My body knew it before my mind caught on. For a long time, I'd been growing antsy and having trouble sitting in my chair for the full hour of therapy. Too often, I watched the hands of the clock tick by in slow motion and thought about how many more clients I still had to see that day. I knew it was time to move on with a midlife career change, but what would I do?
For most of my life, the world of business seemed off-limits to me. I'd grown up in Detroit, the home of the automobile industry and a place where conflict between labor and management was the norm. From my father, I'd absorbed the unquestioned assumption that businesses were run by blustering bullies out to exploit their workers. When I entered the therapy world itself, I encountered much the same belief: that unenlightened materialism and cutthroat competition were the prime forces driving the business world.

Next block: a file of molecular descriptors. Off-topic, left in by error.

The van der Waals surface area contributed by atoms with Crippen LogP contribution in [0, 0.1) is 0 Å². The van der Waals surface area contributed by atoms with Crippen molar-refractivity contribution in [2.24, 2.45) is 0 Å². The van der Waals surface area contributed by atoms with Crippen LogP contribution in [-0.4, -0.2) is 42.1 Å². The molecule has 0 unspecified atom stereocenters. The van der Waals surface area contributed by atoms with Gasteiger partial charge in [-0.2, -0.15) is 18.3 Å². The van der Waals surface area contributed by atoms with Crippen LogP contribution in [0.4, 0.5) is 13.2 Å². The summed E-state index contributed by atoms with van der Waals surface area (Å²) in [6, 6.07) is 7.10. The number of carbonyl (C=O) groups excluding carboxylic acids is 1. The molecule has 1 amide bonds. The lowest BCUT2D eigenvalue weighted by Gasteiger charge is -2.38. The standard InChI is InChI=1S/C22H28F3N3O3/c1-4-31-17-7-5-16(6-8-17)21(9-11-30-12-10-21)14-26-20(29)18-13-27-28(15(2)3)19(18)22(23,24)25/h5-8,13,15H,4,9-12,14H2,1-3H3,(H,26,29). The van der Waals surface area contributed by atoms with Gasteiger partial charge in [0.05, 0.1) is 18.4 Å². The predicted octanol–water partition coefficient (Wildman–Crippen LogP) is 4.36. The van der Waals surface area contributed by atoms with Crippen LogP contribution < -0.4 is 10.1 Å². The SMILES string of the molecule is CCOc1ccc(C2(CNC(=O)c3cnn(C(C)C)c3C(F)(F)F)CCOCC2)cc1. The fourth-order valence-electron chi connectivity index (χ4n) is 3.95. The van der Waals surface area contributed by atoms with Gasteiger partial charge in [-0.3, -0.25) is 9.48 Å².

But in the late '80s and early '90s, as I began to look at the impact of cultural definitions of masculinity on the men in my practice, I began to see how even business leaders were influenced by broader social forces. Despite being treated as superheroes in the office, they were "lost in space" at home--estranged from their wives and children, struggling with partnerships and friendships strained to the breaking point, chronically stressed out, and in ill-health. The lives of these presumably privileged people were severely out of balance.
I began to think about how I might work with…